IRELAND is to officially apologise after a commission exposed the ‘stifling, oppressive and brutally misogynistic culture’ of mother and baby homes where thousands died.
Around 56,000 unmarried mums and 57,000 children were in homes across the country from 1922 to 1998, when the last one closed.
In that time, an ‘appalling level of infant mortality’ — around 15 per cent — led to the deaths of 9,000 children, the report reveals.
Prime minister Micheál Martin said yesterday: ‘We did this to ourselves as a society — we treated women exceptionally badly. We treated children extremely badly.
‘We had a completely warped attitude to sexuality and intimacy, and young mothers and their sons and daughters were forced to pay a terrible price. What was very striking was the absence of basic kindness. As a nation, we must face up to the full truth of our past.’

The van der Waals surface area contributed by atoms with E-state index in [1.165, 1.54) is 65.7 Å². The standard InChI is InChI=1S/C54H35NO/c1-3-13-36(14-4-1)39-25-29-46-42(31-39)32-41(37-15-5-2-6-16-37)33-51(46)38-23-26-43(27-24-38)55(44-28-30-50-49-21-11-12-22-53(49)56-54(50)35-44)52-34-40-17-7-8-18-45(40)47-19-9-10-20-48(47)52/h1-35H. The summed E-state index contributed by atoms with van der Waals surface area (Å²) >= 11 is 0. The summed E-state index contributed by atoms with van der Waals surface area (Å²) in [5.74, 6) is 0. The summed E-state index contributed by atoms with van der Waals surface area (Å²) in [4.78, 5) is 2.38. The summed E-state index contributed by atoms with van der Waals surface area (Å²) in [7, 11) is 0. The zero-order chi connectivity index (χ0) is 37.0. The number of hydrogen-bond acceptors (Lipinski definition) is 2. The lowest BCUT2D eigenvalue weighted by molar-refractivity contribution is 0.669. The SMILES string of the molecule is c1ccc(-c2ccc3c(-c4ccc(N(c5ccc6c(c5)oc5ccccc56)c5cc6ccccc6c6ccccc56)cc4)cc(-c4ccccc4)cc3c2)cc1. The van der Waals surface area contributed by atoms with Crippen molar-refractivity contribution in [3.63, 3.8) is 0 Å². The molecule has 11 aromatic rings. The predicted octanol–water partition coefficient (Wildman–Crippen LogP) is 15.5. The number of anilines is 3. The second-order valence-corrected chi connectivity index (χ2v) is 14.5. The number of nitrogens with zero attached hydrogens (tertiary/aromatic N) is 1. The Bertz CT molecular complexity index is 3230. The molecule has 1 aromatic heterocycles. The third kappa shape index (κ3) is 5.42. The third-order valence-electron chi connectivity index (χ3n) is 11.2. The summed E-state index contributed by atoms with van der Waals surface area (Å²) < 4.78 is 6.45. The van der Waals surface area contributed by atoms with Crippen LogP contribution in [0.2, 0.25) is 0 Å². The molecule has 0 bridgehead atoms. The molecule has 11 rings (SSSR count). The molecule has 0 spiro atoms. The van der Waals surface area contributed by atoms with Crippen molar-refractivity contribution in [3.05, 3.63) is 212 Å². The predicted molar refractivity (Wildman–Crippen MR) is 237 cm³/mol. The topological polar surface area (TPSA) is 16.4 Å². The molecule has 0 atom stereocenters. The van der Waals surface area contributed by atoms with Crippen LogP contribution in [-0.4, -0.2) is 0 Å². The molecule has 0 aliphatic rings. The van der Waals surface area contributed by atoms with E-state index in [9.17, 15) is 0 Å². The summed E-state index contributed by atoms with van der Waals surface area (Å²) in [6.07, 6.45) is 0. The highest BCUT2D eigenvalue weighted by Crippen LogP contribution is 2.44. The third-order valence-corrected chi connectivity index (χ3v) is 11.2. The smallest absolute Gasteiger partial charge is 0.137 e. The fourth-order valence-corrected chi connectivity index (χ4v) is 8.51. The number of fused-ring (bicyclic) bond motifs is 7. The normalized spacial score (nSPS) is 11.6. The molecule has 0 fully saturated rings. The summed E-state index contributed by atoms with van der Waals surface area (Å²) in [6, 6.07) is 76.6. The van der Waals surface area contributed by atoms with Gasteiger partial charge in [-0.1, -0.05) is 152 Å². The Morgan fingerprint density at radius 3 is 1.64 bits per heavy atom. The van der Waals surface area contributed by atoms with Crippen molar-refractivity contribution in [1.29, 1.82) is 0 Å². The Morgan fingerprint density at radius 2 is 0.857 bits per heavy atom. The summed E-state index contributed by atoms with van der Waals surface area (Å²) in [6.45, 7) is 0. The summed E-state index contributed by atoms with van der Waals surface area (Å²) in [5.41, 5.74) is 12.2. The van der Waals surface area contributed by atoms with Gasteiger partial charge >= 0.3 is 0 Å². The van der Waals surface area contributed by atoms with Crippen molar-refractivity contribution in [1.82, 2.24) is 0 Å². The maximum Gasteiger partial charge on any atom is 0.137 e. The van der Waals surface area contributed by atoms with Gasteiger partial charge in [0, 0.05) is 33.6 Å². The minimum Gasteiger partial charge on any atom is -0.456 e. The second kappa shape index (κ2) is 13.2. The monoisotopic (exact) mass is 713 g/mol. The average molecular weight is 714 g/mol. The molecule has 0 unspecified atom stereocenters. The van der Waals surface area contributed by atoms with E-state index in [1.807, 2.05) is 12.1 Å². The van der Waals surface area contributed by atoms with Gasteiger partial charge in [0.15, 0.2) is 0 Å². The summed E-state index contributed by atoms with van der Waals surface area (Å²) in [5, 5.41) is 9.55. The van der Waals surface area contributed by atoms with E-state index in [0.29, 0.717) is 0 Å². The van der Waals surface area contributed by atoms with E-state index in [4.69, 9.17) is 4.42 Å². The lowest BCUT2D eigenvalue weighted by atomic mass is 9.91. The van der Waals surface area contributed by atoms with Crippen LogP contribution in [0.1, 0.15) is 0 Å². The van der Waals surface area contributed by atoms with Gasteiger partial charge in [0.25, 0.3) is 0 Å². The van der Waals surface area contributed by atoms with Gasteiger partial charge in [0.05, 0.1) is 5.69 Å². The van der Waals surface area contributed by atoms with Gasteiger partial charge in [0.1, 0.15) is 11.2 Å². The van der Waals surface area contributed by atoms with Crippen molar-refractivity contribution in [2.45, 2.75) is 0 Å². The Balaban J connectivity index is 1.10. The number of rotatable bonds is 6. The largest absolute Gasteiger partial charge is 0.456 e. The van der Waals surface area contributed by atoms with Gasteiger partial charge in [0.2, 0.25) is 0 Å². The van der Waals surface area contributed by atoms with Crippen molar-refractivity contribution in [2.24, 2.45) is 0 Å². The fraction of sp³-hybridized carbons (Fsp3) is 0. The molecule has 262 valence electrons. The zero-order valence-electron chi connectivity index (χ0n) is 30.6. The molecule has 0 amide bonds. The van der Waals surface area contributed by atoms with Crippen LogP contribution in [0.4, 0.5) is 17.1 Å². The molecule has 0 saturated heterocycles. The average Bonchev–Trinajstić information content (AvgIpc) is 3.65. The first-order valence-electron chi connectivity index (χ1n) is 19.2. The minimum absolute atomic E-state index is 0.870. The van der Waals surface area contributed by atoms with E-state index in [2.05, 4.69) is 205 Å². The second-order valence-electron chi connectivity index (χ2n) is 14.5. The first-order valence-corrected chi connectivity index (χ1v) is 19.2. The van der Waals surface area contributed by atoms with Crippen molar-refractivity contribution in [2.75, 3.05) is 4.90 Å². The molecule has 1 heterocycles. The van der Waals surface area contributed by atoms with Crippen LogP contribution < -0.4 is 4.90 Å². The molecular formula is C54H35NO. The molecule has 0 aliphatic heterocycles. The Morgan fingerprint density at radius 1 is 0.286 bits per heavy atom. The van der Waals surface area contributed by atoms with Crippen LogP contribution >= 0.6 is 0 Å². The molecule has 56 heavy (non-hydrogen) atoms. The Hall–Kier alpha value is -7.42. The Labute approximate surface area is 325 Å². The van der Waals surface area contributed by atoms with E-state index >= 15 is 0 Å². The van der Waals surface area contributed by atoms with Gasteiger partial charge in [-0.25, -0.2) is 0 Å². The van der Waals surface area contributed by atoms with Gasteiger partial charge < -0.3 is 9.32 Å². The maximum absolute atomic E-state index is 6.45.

He is also expected to announce compensation, memorials, trauma support and a database of victims. The scandal emerged in 2014 when bodies were found in an unmarked grave at a former home in Tuam, Co. Galway, where 796 children died.
More than 1,000 died of illnesses including malnutrition at another home in Roscrea, Co. Tipperary.